i already sewed all the tshirts together into a big block (the front of the blanket) but now i have no idea how to do the backing.  i want to use fleece but i dont think i can buy a piece of fleece large enough to cover the back?  it's a little bigger then a twin bed...i was thinking of just sewing it to the front like a pillow (wrong sides together then leave one side open to pull through & sew that) but i want it to look like



that...as in, the blue part is part of the backing...so you can see the backing from the front, and i don't think you'd be able to if i just did the "pillow" thing


also...when people say "tie it" in the corners, what exactly does that mean and how exactly do you do that?  sorry if thats a dumb question.  i was just going to sew each corner of each shirt to the backing but then i came here and everyone said to "tie it" and i have no idea what that means


thankkkk youuuu in advance to anyone who would like to help me Smiley
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emisaurus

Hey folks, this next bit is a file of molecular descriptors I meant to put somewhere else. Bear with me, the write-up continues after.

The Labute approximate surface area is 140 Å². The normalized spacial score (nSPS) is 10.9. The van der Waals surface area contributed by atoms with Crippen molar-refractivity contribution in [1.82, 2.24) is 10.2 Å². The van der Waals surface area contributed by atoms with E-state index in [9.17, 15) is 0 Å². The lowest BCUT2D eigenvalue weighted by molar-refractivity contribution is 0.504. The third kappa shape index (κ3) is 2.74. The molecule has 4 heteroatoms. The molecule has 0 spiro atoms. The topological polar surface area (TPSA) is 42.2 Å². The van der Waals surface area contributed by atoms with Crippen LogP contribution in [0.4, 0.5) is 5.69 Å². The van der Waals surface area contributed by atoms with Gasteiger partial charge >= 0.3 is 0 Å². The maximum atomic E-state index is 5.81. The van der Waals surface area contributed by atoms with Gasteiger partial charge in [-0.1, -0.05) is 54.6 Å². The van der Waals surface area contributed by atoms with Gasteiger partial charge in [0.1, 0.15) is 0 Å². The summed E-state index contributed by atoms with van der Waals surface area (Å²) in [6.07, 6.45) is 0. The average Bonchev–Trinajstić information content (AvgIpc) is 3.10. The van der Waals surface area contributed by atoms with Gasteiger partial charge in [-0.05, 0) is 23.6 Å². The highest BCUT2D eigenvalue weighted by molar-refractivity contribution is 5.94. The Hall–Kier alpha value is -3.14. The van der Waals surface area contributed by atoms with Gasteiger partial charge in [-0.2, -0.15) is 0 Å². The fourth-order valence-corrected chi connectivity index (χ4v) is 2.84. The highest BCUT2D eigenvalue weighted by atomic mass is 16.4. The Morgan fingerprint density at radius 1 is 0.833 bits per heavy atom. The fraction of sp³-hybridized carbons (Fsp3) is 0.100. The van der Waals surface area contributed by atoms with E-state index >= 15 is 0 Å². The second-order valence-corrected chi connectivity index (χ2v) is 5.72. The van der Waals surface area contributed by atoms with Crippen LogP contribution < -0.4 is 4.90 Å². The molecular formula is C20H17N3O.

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« Reply #44 on: September 17, 2006 09:52:16 PM »

laura-
mine was too large to fit one piece of fleece.
so i sewed two together, and it has a large seam running through the middle across the back of the quilt.
and to get the bordered look, i took strips of the same fabric and made a border to the outside of it.
and did the same sew and turn inside out method you said.
hmm
hope that somewhat helps or makes sense...
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Reba
« Reply #45 on: September 19, 2006 11:36:38 AM »

Of course I have more questions.  Grin

I'm kinda clueless about the whole batting thing--do you just create knots at intervals throughout the quilt so the thing will stay together?  Do you do anything to the edges to keep it all together?

I'm thinking I might just do fleece for the border of the quilt and the backing, as someone on this thread mentioned.  Has anyone done this?  With the interfacing, and without batting, does the quilt get too stiff?  I know that there are degrees of how thick fusible interfacing is--I guess I just need to find a balance where it's stiff enough to sew but not so stiff that the finished product is like a board.

And if I do just do the front and then fleece for the back, I'd still need to create some knots at the square corners, right?